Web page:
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Don’t Play Head Games

A look at third-party observations of neuropsychological examinations

October 09, 2020 Photo

During the last several years, head-trauma claims have become prevalent in personal injury lawsuits. Common complaints include issues related to memory, behavior, and the ability to perform daily life activities. In order to evaluate these claims, defense counsel often rely on neuropsychological examinations.

In response, plaintiffs’ attorneys often request to observe or record these examinations, apparently out of fear that their clients will be unfairly questioned about liability issues, or that the examination will not be accurately administered. Given these concerns and the need for the examination to accurately portray the plaintiff’s condition, the question becomes: Is a request to attend or record a neuropsychological examination appropriate?

Neuropsychological Examinations

The neuropsychological examination is a comprehensive assessment—performed by a neuropsychologist—of an individual’s functioning in many areas, including communication, visual-spatial ability, problem solving, memory, attention, social skills, and emotional status. The assessment of these functions is based on information obtained through the individual’s history, clinical observation, and testing results. The purpose of the exam is to provide a deeper knowledge of the individual’s inherent strengths and weaknesses to better understand the challenges that may interfere with academic, social, emotional, and/or vocational functioning.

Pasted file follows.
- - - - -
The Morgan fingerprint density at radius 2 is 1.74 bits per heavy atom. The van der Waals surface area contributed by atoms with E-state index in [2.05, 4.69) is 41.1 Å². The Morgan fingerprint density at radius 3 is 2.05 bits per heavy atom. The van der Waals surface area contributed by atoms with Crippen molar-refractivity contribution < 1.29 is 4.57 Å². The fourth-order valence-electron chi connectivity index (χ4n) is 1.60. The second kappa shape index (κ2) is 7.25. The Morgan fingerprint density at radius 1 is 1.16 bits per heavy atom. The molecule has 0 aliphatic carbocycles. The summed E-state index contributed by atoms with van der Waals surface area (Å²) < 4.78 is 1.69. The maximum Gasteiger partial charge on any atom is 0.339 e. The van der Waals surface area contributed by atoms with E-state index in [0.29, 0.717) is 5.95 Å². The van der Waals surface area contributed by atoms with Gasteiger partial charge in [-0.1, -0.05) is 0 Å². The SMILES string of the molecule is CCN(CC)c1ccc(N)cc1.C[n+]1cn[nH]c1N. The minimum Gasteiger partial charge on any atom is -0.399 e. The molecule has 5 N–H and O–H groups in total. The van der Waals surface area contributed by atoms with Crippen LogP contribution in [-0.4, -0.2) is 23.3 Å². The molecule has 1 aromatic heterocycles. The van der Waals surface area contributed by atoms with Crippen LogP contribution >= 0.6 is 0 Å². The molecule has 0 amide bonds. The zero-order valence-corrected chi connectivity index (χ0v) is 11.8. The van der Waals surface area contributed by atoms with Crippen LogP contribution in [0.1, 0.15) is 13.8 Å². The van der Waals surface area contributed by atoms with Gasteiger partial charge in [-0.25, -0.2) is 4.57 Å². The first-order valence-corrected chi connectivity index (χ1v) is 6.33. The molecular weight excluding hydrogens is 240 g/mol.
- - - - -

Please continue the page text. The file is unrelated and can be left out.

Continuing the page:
Once the exam is complete, recommendations can be made for direct interventions and support to assist the plaintiff in achieving his full potential. For example, if a plaintiff is claiming he can no longer work as a result of an alleged head trauma, then the neuropsychological examination will determine the individual’s limitations, if any, as they relate to the ability to perform or function at work. Clearly, such an assessment is tremendously useful in analyzing a plaintiff’s claim and identifying a strategy for resolution.

Validity testing—a critical part of any neuropsychological examination—measures the effort put forth by the patient during the neuropsychological evaluation. This testing can be embedded within the examination or determined by the neuropsychologist through standalone testing. If a patient fails the validity-testing portion of the exam, then the results from the remainder of the exam are invalid and unreliable. Accordingly, it is essential that a patient put forth his best effort while participating in the exam, free from distraction.